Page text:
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A wild, insightful, often hilarious trip to sobriety – Mary Karr story

Mary Karr, author of Liar’s Club, Cherry and LIT, a Guggenheim Fellow in poetry; and a Peck professor of literature at Syracuse University, was asked once by her four year old son, Dev, to take him to church.

At best an agnostic at the time, Mary asked “why?” and Dev answered, “Because I want to see if God is there.”

Turns out He was.

Reflecting on the moment, Mary said, “If you’d told me even a year before I start taking my son to church regular that I’d wind up whispering my sins in the confessional or on my knees saying the rosary,” she says, “I would have laughed myself cockeyed.”

A more likely pastime, she suggests, would have been “Pole dancer. International spy. Drug mule. Assassin.” And she might have added “alcoholic.”

Mary, for her part, is irresistible to most of us because of her spunk, wit, good looks, talent and self-awareness, but there was also the pain of her depression, which she treated with alcohol and other drugs and visits to mental hospitals.

Eventually Mary found herself at her first 12-step meeting in Cambridge. It did not go well.

After contemplating the overall tacky appearance of the room and its “cornball slogans,” Mary reports, she tries to pretend she is there by accident.

“I warp my mouth into a stiff rictus and begin trying to impersonate a good and sober person who’s only wandered in through curiosity and happenstance.”

Later, while the meeting is in progress, she slips out for a cigarette and meets a young man who asks her, referring to the point of the meeting, if she “gets it.” She replies, “I wouldn’t be out here smoking if I got it.

“Same here, says the young man, adding that while he drank a lot he mostly did marijuana which can’t be so bad because it’s natural.

“I say—cleverly I think—strychnine’s natural.

“He concedes that’s true but also points out how, since the average pot smoker doesn’t tend to steal your TV, people don’t frown on it like they do, say, smoking crack, then plowing over the crossing guard.”

But as time passes, the meetings begin to work, and to provide further verification, Karr, still new to the program runs into Tom, a legendary drunk from her past life who sobered up the 12-Step way and became a model family man.

“That morning after my weepy crash,” Karr writes, “I stand snot-nosed before Tom and his wife in their breakfast nook, waiting for both of them to deliver some healing whap to my head.

“Great,” Tom says instead. “You’ll get sober and your poems will get better and your kid will grow up with a happy mother.”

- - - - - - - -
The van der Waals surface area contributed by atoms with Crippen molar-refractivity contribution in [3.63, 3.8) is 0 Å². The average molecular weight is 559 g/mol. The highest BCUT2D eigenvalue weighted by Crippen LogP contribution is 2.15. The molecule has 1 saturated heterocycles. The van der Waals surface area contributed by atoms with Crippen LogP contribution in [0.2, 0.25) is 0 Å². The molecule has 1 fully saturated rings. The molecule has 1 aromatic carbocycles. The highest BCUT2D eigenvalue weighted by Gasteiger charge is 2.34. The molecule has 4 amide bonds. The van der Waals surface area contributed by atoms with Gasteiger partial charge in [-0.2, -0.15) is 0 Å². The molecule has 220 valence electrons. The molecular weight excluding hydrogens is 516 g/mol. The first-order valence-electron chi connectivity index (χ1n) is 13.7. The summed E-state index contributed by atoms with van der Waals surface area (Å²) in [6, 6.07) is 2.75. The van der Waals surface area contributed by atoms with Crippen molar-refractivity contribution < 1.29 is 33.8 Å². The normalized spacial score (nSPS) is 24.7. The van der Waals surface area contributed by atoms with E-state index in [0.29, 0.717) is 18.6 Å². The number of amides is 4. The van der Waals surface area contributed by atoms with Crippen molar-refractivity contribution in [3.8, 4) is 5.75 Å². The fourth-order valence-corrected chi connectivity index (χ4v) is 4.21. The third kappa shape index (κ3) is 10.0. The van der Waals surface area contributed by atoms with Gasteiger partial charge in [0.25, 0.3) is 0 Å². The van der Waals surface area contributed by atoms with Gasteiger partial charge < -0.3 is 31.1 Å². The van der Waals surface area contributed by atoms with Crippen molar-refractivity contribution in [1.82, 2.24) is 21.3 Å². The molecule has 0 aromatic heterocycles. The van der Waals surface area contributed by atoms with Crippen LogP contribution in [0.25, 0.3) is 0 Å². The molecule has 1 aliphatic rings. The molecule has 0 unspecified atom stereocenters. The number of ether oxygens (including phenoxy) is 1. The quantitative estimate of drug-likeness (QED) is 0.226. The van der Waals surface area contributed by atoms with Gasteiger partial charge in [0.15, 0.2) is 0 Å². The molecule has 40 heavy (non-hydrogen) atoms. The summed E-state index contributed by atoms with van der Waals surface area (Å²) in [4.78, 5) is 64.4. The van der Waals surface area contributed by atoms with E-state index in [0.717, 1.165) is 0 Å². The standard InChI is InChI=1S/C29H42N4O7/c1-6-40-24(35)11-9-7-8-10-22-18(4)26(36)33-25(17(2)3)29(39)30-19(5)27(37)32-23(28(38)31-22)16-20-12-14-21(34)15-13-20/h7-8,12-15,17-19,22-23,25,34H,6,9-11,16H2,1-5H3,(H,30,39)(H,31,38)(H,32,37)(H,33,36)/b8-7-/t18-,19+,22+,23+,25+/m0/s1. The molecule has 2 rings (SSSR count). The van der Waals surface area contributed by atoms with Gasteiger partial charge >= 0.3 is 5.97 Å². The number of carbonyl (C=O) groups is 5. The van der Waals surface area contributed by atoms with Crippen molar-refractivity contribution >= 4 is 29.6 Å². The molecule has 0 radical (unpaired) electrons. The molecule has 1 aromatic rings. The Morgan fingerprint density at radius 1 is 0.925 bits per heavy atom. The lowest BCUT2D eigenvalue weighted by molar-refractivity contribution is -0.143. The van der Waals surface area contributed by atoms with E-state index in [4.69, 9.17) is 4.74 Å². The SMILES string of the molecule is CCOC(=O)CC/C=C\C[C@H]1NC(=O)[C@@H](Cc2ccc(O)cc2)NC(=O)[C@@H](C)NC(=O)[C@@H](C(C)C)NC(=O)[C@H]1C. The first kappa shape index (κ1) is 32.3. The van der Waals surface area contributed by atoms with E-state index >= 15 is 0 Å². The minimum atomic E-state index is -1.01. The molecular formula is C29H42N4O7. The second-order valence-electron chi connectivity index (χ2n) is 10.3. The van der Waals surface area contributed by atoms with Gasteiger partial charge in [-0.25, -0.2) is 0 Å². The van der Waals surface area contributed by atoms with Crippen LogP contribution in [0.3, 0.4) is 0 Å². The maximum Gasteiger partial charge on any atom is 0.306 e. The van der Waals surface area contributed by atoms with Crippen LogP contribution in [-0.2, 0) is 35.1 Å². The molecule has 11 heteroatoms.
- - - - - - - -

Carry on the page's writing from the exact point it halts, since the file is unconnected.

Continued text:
Karr chooses a priest for her fifth step, basically a verbal acknowledgement of past sins, and when it’s over he tells her to drop all the baggage.

“Brother Francis blinks behind his smeary horn-rims, saying, ‘Leave all that stuff here with me. God wants you to put this stuff down now. Go wear the world like a loose garment. And be of good cheer. If you let God in he’ll take this shame from you.”

Later, when she has doubts about her Christian faith and wonders whether it is all a big scam, another mentor sets her straight.

“Toby tells me how being a Christian during the Roman occupation was (as scams go) not so lucrative. The followers weren’t rich guys but riff raff—tax collectors and whores.

“So let’s say Jesus was sincere. Maybe it’s the Church. Maybe Paul’s the big fakir.

“You think Paul’s conversion made him some rich cult leader? That’s a laugh. He essentially resigned a CPA job to ride with the Hell’s Angels.

“Early Christians, he tells me, partly won converts by going to death singing. I mean, a lion is eating your face, and you’re singing.”

Then there is her weakness for men, which she discusses with sister Margaret with the following result:

“Let’s eat a cookie and pray for each other’s disordered attachments, she (Sister Margaret) says. Mine involve pride and cookies.

“Mine, I say, involves pride and good-looking men.

“Together we bow our heads.”

In the end, Mary has become a woman of faith, but she is not without her momentary doubts, which she discusses with Father Kane, a retired priest.

“I sit weeping across from him, fully aware of the ingratitude I’ve occasionally nurtured and fertilized like a garden of black vines. Which posture rankles him. ‘Oh, get up, Mary,’ he says. ‘You know damn well God loves you.’

“And I do. I (mostly) always do.

“I’d like to say I never waver from that place, but on a crowded subway I still pine for a firearm some days.”

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